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Treatments for Migraine

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Migraine

Overview

Migraine causes attacks of headaches, often making you feel sick or causing you to be sick. Treatment options include avoiding possible triggers, painkillers, anti-inflammatory painkillers, anti-sickness medicines, and triptan medicines. A medicine to prevent migraine attacks is an option if the attacks are frequent or severe.

Migraine is a condition that causes attacks (episodes) of headaches. Other symptoms such as feeling sick (nausea) or being sick (vomiting) are also common. Between migraine attacks, the symptoms go completely.

Causes

The cause is not clear. A theory that used to be popular was that blood vessels in parts of the brain become narrower (go into spasm) which accounted for the aura. The blood vessels were then thought to open wide (dilate) soon afterwards, which accounted for the headache. However, this theory is not the whole story and, indeed, may not even be a main factor. It is now thought that some chemicals in the brain increase in activity and parts of the brain may then send out confusing signals which cause the symptoms. The exact changes in brain chemicals are not known. It is also not clear why people with migraine should develop these changes. However, something may trigger a change in activity of some brain chemicals to set off a migraine attack.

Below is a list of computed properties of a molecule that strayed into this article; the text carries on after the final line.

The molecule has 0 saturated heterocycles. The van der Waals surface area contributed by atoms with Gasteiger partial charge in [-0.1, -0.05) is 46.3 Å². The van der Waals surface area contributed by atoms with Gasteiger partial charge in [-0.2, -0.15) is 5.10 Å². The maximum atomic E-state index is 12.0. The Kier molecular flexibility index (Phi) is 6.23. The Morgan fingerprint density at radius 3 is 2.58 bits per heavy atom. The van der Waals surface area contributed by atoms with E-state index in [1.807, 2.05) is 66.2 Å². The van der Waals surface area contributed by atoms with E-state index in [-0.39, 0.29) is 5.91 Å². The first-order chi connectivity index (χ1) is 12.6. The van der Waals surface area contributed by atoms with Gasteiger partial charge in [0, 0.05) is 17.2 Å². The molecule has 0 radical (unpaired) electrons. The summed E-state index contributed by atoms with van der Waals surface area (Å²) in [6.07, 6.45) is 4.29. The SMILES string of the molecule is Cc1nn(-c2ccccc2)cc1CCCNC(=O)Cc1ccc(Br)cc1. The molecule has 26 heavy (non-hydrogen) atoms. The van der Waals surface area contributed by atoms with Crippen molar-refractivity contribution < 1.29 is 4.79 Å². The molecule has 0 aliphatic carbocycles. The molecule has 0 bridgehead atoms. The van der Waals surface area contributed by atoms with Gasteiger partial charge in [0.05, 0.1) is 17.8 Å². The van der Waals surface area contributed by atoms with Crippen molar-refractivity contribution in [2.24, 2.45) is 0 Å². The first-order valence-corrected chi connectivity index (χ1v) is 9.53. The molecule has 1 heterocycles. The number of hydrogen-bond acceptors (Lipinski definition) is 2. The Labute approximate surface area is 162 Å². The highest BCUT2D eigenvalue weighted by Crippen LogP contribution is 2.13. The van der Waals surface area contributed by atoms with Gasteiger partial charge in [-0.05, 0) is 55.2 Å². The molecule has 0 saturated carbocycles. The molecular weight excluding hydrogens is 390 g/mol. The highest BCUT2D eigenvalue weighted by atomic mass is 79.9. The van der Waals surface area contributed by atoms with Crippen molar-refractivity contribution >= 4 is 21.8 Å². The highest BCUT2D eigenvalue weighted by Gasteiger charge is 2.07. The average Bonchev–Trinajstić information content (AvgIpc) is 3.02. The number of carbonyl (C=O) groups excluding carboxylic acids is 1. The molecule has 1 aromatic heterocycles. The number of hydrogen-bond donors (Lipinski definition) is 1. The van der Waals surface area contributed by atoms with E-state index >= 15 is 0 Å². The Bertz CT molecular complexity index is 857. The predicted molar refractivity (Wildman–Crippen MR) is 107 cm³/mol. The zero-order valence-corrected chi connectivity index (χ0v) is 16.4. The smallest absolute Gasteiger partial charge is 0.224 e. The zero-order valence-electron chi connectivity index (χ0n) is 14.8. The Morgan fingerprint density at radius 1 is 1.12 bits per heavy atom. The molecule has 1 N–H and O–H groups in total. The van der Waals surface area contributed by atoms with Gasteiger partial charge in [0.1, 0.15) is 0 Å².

The cause of, or trigger to, menstrual migraine is thought to be the fall of the level of oestrogen that occurs at this time in the cycle. Oestrogen is one of the chemicals (hormones) that control the menstrual cycle. The blood level of oestrogen falls just before a period. It is not a low level of oestrogen that is thought to be the trigger, but the drop in the level of oestrogen from one level to another.

Migraine is not classed as an inherited condition. However, it often occurs in several members of the same family. So, there is probably some genetic factor involved. Therefore, you are more likely to develop migraine if you have one or more close relatives who have migraine.

Risks

Migraines are associated with a small increased risk of ischaemic strokes, and a very small increased risk of mental health problems. 

An ischaemic stroke occurs when the blood supply to the brain is blocked by a blood clot or fatty material in the arteries. Studies have shown that people who experience migraines (particularly migraine with aura) have about twice the risk of having an ischaemic stroke at some point compared to people without migraines. However, this risk is still small. It is unclear why ischaemic strokes are linked to migraine.

The risk of having an ischaemic stroke is increased by the use of the combined contraceptive pill. Medical professionals generally advise women who experience migraine with aura not to use the combined contraceptive pill. Women who have migraine without aura can usually take the combined contraceptive pill safely, unless they have other stroke risk factors such as high blood pressure or a family history of cardiovascular disease. If you take the combined contraceptive pill and you experience aura symptoms, talk to your GP about alternative forms of contraception.

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